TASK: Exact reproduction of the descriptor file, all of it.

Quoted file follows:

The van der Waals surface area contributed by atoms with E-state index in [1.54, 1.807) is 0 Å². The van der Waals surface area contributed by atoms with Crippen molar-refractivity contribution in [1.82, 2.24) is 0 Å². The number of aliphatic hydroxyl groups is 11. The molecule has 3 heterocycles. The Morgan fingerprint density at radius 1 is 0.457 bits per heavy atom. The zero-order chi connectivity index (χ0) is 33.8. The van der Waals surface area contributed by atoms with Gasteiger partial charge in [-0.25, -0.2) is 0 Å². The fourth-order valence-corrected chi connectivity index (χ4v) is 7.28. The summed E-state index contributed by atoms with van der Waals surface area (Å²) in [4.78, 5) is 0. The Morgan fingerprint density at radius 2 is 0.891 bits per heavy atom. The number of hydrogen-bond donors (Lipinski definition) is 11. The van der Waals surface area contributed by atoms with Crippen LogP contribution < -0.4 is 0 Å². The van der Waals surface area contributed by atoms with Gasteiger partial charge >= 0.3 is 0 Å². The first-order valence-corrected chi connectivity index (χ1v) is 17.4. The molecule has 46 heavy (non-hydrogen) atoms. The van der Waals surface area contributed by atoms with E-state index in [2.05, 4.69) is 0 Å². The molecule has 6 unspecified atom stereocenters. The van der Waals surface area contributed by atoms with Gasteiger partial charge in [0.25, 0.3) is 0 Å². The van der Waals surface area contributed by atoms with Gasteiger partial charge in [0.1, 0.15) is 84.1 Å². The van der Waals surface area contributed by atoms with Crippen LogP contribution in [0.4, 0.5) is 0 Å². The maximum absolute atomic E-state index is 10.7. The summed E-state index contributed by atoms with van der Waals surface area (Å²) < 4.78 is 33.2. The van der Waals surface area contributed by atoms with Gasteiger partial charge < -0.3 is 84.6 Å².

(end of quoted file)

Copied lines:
The van der Waals surface area contributed by atoms with E-state index in [1.54, 1.807) is 0 Å². The van der Waals surface area contributed by atoms with Crippen molar-refractivity contribution in [1.82, 2.24) is 0 Å². The number of aliphatic hydroxyl groups is 11. The molecule has 3 heterocycles. The Morgan fingerprint density at radius 1 is 0.457 bits per heavy atom. The zero-order chi connectivity index (χ0) is 33.8. The van der Waals surface area contributed by atoms with Gasteiger partial charge in [-0.25, -0.2) is 0 Å². The fourth-order valence-corrected chi connectivity index (χ4v) is 7.28. The summed E-state index contributed by atoms with van der Waals surface area (Å²) in [4.78, 5) is 0. The Morgan fingerprint density at radius 2 is 0.891 bits per heavy atom. The number of hydrogen-bond donors (Lipinski definition) is 11. The van der Waals surface area contributed by atoms with Crippen LogP contribution < -0.4 is 0 Å². The van der Waals surface area contributed by atoms with Gasteiger partial charge >= 0.3 is 0 Å². The first-order valence-corrected chi connectivity index (χ1v) is 17.4. The molecule has 46 heavy (non-hydrogen) atoms. The van der Waals surface area contributed by atoms with E-state index in [2.05, 4.69) is 0 Å². The molecule has 6 unspecified atom stereocenters. The van der Waals surface area contributed by atoms with Gasteiger partial charge in [0.25, 0.3) is 0 Å². The van der Waals surface area contributed by atoms with Gasteiger partial charge in [0.1, 0.15) is 84.1 Å². The van der Waals surface area contributed by atoms with Crippen LogP contribution in [0.4, 0.5) is 0 Å². The maximum absolute atomic E-state index is 10.7. The summed E-state index contributed by atoms with van der Waals surface area (Å²) < 4.78 is 33.2. The van der Waals surface area contributed by atoms with Gasteiger partial charge < -0.3 is 84.6 Å².